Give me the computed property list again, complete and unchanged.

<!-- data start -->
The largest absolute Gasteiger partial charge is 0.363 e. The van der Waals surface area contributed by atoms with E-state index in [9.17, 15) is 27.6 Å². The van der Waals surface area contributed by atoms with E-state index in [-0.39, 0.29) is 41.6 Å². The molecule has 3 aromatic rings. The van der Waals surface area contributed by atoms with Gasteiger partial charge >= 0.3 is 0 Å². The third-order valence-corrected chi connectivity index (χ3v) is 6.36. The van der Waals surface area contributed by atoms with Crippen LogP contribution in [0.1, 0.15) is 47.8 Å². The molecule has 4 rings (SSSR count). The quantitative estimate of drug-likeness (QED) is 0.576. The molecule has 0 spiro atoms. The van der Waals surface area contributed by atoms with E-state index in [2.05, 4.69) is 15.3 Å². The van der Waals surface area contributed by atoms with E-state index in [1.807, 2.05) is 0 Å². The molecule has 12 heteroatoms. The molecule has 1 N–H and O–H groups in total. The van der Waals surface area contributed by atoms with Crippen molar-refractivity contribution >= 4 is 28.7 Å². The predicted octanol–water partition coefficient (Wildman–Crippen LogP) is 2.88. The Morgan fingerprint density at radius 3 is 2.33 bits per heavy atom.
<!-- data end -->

The largest absolute Gasteiger partial charge is 0.363 e. The van der Waals surface area contributed by atoms with E-state index in [9.17, 15) is 27.6 Å². The van der Waals surface area contributed by atoms with E-state index in [-0.39, 0.29) is 41.6 Å². The molecule has 3 aromatic rings. The van der Waals surface area contributed by atoms with Gasteiger partial charge >= 0.3 is 0 Å². The third-order valence-corrected chi connectivity index (χ3v) is 6.36. The van der Waals surface area contributed by atoms with Crippen LogP contribution in [0.1, 0.15) is 47.8 Å². The molecule has 4 rings (SSSR count). The quantitative estimate of drug-likeness (QED) is 0.576. The molecule has 0 spiro atoms. The van der Waals surface area contributed by atoms with E-state index in [2.05, 4.69) is 15.3 Å². The van der Waals surface area contributed by atoms with E-state index in [1.807, 2.05) is 0 Å². The molecule has 12 heteroatoms. The molecule has 1 N–H and O–H groups in total. The van der Waals surface area contributed by atoms with Crippen molar-refractivity contribution >= 4 is 28.7 Å². The predicted octanol–water partition coefficient (Wildman–Crippen LogP) is 2.88. The Morgan fingerprint density at radius 3 is 2.33 bits per heavy atom.